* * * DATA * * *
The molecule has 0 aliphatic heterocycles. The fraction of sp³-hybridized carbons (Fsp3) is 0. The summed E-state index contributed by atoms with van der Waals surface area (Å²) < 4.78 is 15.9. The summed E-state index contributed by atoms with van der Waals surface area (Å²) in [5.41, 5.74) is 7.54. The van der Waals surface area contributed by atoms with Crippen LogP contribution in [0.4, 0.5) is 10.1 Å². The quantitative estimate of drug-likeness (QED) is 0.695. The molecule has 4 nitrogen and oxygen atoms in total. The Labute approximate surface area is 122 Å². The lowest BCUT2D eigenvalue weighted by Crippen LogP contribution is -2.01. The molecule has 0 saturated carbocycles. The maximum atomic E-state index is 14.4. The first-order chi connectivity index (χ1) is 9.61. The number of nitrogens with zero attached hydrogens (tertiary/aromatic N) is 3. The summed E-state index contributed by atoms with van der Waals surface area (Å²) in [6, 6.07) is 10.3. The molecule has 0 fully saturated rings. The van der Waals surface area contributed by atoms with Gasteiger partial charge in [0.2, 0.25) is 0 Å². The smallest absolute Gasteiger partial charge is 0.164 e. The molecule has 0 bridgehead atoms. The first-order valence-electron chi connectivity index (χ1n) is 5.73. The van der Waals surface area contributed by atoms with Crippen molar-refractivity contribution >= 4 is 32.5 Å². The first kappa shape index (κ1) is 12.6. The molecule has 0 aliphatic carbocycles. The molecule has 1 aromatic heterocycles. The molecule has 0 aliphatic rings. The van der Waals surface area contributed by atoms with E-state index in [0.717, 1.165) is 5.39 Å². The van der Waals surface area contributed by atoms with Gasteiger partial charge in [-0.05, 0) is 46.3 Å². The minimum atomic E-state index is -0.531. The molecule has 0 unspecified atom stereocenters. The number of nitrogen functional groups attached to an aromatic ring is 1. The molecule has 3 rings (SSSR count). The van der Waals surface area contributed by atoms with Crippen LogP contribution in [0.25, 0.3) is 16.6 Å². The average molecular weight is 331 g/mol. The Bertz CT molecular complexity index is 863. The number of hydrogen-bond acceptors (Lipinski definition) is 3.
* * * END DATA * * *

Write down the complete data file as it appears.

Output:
The molecule has 0 aliphatic heterocycles. The fraction of sp³-hybridized carbons (Fsp3) is 0. The summed E-state index contributed by atoms with van der Waals surface area (Å²) < 4.78 is 15.9. The summed E-state index contributed by atoms with van der Waals surface area (Å²) in [5.41, 5.74) is 7.54. The van der Waals surface area contributed by atoms with Crippen LogP contribution in [0.4, 0.5) is 10.1 Å². The quantitative estimate of drug-likeness (QED) is 0.695. The molecule has 4 nitrogen and oxygen atoms in total. The Labute approximate surface area is 122 Å². The lowest BCUT2D eigenvalue weighted by Crippen LogP contribution is -2.01. The molecule has 0 saturated carbocycles. The maximum atomic E-state index is 14.4. The first-order chi connectivity index (χ1) is 9.61. The number of nitrogens with zero attached hydrogens (tertiary/aromatic N) is 3. The summed E-state index contributed by atoms with van der Waals surface area (Å²) in [6, 6.07) is 10.3. The molecule has 0 fully saturated rings. The van der Waals surface area contributed by atoms with Gasteiger partial charge in [0.2, 0.25) is 0 Å². The smallest absolute Gasteiger partial charge is 0.164 e. The molecule has 0 bridgehead atoms. The first-order valence-electron chi connectivity index (χ1n) is 5.73. The van der Waals surface area contributed by atoms with Crippen molar-refractivity contribution >= 4 is 32.5 Å². The first kappa shape index (κ1) is 12.6. The molecule has 0 aliphatic carbocycles. The molecule has 1 aromatic heterocycles. The molecule has 0 aliphatic rings. The van der Waals surface area contributed by atoms with E-state index in [0.717, 1.165) is 5.39 Å². The van der Waals surface area contributed by atoms with Gasteiger partial charge in [-0.05, 0) is 46.3 Å². The minimum atomic E-state index is -0.531. The molecule has 0 unspecified atom stereocenters. The number of nitrogen functional groups attached to an aromatic ring is 1. The molecule has 3 rings (SSSR count). The van der Waals surface area contributed by atoms with Crippen LogP contribution in [0.25, 0.3) is 16.6 Å². The average molecular weight is 331 g/mol. The Bertz CT molecular complexity index is 863. The number of hydrogen-bond acceptors (Lipinski definition) is 3.